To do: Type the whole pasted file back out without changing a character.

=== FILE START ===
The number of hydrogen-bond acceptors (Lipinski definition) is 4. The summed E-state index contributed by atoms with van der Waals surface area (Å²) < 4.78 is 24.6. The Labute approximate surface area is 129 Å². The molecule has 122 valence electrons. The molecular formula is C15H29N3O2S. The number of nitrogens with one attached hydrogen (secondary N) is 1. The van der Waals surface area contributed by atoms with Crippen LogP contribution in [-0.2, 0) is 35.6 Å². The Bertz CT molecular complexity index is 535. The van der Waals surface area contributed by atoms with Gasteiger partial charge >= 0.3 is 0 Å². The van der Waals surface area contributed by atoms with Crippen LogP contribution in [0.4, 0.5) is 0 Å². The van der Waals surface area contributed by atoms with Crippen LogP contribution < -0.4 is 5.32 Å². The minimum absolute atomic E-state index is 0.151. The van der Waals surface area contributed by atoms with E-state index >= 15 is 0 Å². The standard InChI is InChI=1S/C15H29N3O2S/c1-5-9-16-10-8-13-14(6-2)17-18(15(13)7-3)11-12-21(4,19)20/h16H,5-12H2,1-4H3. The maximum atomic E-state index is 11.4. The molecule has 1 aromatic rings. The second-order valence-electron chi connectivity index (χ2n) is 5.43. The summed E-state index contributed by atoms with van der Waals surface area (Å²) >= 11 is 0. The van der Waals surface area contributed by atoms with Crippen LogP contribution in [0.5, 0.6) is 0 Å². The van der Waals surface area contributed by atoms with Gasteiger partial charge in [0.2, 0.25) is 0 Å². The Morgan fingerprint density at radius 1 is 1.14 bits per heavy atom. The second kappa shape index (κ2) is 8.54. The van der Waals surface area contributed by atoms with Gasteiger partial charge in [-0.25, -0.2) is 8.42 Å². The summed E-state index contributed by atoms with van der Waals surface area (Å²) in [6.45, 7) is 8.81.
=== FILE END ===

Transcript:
The number of hydrogen-bond acceptors (Lipinski definition) is 4. The summed E-state index contributed by atoms with van der Waals surface area (Å²) < 4.78 is 24.6. The Labute approximate surface area is 129 Å². The molecule has 122 valence electrons. The molecular formula is C15H29N3O2S. The number of nitrogens with one attached hydrogen (secondary N) is 1. The van der Waals surface area contributed by atoms with Crippen LogP contribution in [-0.2, 0) is 35.6 Å². The Bertz CT molecular complexity index is 535. The van der Waals surface area contributed by atoms with Gasteiger partial charge >= 0.3 is 0 Å². The van der Waals surface area contributed by atoms with Crippen LogP contribution in [0.4, 0.5) is 0 Å². The van der Waals surface area contributed by atoms with Crippen LogP contribution < -0.4 is 5.32 Å². The minimum absolute atomic E-state index is 0.151. The van der Waals surface area contributed by atoms with E-state index >= 15 is 0 Å². The standard InChI is InChI=1S/C15H29N3O2S/c1-5-9-16-10-8-13-14(6-2)17-18(15(13)7-3)11-12-21(4,19)20/h16H,5-12H2,1-4H3. The maximum atomic E-state index is 11.4. The molecule has 1 aromatic rings. The second-order valence-electron chi connectivity index (χ2n) is 5.43. The summed E-state index contributed by atoms with van der Waals surface area (Å²) >= 11 is 0. The van der Waals surface area contributed by atoms with Crippen LogP contribution in [0.5, 0.6) is 0 Å². The van der Waals surface area contributed by atoms with Gasteiger partial charge in [0.2, 0.25) is 0 Å². The Morgan fingerprint density at radius 1 is 1.14 bits per heavy atom. The second kappa shape index (κ2) is 8.54. The van der Waals surface area contributed by atoms with Gasteiger partial charge in [-0.25, -0.2) is 8.42 Å². The summed E-state index contributed by atoms with van der Waals surface area (Å²) in [6.45, 7) is 8.81.